Montage, EatStreet, Solomo, & More: This Week’s Wisconsin Watchlist
Catch up on the latest news from Wisconsin’s innovation community with these recent headlines:
—Delafield-based Montage Talent announced a partnership with Randstad Holding NV, a large human resources company based in the Netherlands that employs thousands of recruiters. Many Randstad employees already use Montage’s software for conducting video and phone interviews with job candidates, the company said. Montage said its collaboration with Randstad is part of the company’s initiative to improve recruiter performance through technology, and improve the job-seeking experience for candidates. Montage did not disclose financial terms of the partnership in a press release announcing the deal.
—Hungry people with smartphones will now be able to order food via Facebook’s (NASDAQ: FB) mobile app, and Madison-based EatStreet is one of the companies that has partnered with Facebook to roll out the new feature, TechCruch reported. EatStreet has brought its food ordering technology to hundreds of cities across the U.S. since launching in 2010, and now has more than 1,000 employees. PitchBook recently named EatStreet the most valuable venture-backed company in Wisconsin.
—Jamf, a software company that is based in Minneapolis but was born in Eau Claire and still employs hundreds at its office there, agreed to sell a majority of its shares to Austin, TX-based Vista Equity Partners. Jamf develops enterprise software for managing Apple devices, which is used by groups in industries such as education and healthcare. Reached by phone, Jamf CEO Dean Hager declined to comment on specific financial terms of his company’s deal with Vista Equity Partners.
—Solomo Technology, which makes location-based software allowing businesses to track customers and send promotional content to their smartphones, “suspended operations” earlier this year after a major customer severed ties with the Madison-based startup, the Wisconsin State Journal reported. Solomo had been viewed as one of the area’s more promising startups; it raised more than $2 million in outside investment and also won $100,000 from AOL co-founder Steve Case in a 2014 pitch contest. Solomo CEO Liz Eversoll will reportedly continue to be involved with Whitewater-based Meeper Technology, which makes sensor-enabled robot toys.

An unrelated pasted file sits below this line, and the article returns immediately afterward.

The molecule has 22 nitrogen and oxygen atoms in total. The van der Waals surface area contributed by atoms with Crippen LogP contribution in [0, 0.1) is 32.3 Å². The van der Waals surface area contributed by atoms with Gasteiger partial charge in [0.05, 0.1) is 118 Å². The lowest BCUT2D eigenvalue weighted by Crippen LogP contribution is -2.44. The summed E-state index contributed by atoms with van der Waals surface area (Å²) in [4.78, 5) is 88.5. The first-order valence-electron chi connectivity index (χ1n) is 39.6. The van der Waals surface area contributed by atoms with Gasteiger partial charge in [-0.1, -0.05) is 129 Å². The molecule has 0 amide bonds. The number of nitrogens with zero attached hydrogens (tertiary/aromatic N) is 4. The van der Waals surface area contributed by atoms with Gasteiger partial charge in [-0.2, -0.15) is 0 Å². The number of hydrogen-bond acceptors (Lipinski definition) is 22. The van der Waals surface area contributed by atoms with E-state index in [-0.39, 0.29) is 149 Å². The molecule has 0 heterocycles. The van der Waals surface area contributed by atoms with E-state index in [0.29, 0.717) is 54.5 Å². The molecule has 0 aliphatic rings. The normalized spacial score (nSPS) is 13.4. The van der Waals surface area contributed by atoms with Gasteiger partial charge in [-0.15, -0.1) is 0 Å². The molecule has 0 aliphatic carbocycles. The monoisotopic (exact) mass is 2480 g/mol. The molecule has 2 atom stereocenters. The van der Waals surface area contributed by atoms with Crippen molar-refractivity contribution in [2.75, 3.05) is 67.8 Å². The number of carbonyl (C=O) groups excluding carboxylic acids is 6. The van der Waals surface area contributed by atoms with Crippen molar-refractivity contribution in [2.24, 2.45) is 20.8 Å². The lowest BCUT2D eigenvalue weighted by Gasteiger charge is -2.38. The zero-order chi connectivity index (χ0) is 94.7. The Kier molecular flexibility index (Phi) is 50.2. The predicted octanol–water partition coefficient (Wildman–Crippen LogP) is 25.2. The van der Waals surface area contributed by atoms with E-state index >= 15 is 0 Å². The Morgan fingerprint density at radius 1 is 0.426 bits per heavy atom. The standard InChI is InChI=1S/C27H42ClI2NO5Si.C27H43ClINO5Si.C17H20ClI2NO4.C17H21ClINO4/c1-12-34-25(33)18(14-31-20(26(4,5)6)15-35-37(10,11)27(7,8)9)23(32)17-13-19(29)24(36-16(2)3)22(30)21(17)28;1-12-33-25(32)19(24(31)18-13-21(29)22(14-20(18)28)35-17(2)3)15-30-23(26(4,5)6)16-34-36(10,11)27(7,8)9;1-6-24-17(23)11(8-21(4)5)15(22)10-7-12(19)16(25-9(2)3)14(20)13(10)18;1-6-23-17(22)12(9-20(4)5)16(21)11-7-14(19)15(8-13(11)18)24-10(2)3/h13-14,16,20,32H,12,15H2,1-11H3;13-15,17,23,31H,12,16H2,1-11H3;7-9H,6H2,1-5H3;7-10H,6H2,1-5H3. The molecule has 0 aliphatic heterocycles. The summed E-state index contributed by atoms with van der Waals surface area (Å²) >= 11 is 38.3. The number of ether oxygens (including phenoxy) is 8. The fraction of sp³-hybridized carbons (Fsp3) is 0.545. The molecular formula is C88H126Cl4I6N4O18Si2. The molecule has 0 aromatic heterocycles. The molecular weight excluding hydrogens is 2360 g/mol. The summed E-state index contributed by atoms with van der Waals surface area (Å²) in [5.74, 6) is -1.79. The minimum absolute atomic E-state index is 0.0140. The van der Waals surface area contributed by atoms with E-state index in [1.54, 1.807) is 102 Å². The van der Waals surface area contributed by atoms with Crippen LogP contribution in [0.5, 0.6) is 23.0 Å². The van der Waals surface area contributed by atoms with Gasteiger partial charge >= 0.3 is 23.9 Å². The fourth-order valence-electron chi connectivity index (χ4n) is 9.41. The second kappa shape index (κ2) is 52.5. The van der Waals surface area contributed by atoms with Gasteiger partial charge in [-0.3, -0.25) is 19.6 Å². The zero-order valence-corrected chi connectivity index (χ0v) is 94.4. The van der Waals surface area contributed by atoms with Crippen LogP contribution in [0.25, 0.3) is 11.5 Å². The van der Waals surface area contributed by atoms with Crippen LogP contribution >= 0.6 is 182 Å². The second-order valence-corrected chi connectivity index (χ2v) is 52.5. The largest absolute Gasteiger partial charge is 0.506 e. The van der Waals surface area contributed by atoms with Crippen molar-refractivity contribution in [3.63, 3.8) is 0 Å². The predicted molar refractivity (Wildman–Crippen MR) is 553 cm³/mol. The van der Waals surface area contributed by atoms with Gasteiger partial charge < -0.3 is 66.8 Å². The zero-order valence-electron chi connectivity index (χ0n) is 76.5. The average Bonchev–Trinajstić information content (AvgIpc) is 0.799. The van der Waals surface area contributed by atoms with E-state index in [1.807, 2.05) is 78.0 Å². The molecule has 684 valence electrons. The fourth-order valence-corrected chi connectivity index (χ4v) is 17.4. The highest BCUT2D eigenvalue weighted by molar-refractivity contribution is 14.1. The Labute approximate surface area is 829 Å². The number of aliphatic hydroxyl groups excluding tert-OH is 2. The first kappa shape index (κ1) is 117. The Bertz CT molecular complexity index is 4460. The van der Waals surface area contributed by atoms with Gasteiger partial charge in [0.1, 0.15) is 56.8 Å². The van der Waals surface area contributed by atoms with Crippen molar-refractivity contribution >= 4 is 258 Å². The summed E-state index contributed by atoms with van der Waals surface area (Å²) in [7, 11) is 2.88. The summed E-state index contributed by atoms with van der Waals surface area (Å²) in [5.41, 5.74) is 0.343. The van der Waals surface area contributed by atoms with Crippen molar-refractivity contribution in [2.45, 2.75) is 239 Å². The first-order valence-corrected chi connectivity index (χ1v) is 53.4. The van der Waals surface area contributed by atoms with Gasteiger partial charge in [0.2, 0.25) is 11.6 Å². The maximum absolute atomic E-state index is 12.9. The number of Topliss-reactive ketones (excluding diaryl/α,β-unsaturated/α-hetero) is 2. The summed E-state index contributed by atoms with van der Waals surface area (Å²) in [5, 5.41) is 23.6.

—Rowheels raised $300,000 in convertible debt financing from four investors, according to an SEC filing. The Fitchburg-based startup manufactures and sells wheels that allow people in wheelchairs to propel themselves forward by pulling the hand rims—as if rowing a boat—rather than pushing them. Rowheels, which earlier this year brought on a new CEO, Fred Mindermann, has raised nearly $1.6 million since launching in 2012, according to regulatory filings.
—More funding news: Madison-based Cellectar Biosciences, which is developing drugs with the potential to treat malignant tumors and certain forms of blood cancer, said it raised more than $7.7 million in a “registered direct offering” of shares in the company. Cellectar (NASDAQ: CLRB) previously held stock offerings in November and April 2016, both for $8 million.
—Lawyers for the Fitchburg-based life science supplies business Promega fired back at a group of shareholders who sued the company last year after allegedly trying to coordinate a “hostile takeover” of Promega and oust its founder and CEO, Bill Linton. In a series of counterclaims filed recently in Dane County Circuit Court, attorneys representing Promega accuse Nathan Brand, Ted Kellner, and other plaintiffs in the lawsuit of conspiracy, fraud, and racketeering. The plaintiffs have until Nov. 2 to respond to the counterclaims.